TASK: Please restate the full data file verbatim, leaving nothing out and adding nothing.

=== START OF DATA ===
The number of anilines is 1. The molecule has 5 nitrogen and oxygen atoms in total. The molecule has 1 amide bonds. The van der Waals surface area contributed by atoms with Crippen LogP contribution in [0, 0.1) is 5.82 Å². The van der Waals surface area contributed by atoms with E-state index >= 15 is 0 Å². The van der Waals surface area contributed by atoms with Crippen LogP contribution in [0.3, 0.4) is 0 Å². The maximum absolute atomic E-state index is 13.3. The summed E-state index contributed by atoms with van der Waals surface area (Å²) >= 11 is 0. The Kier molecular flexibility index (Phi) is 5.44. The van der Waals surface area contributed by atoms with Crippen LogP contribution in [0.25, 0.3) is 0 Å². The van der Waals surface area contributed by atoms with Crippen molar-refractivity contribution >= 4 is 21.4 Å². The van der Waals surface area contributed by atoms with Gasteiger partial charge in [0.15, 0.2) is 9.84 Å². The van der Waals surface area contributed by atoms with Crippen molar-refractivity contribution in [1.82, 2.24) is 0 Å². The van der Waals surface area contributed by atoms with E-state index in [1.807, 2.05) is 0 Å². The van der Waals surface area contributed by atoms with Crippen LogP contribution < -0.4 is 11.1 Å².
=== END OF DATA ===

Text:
The number of anilines is 1. The molecule has 5 nitrogen and oxygen atoms in total. The molecule has 1 amide bonds. The van der Waals surface area contributed by atoms with Crippen LogP contribution in [0, 0.1) is 5.82 Å². The van der Waals surface area contributed by atoms with E-state index >= 15 is 0 Å². The van der Waals surface area contributed by atoms with Crippen LogP contribution in [0.3, 0.4) is 0 Å². The maximum absolute atomic E-state index is 13.3. The summed E-state index contributed by atoms with van der Waals surface area (Å²) >= 11 is 0. The Kier molecular flexibility index (Phi) is 5.44. The van der Waals surface area contributed by atoms with Crippen LogP contribution in [0.25, 0.3) is 0 Å². The van der Waals surface area contributed by atoms with Crippen molar-refractivity contribution >= 4 is 21.4 Å². The van der Waals surface area contributed by atoms with Gasteiger partial charge in [0.15, 0.2) is 9.84 Å². The van der Waals surface area contributed by atoms with Crippen molar-refractivity contribution in [1.82, 2.24) is 0 Å². The van der Waals surface area contributed by atoms with E-state index in [1.807, 2.05) is 0 Å². The van der Waals surface area contributed by atoms with Crippen LogP contribution < -0.4 is 11.1 Å².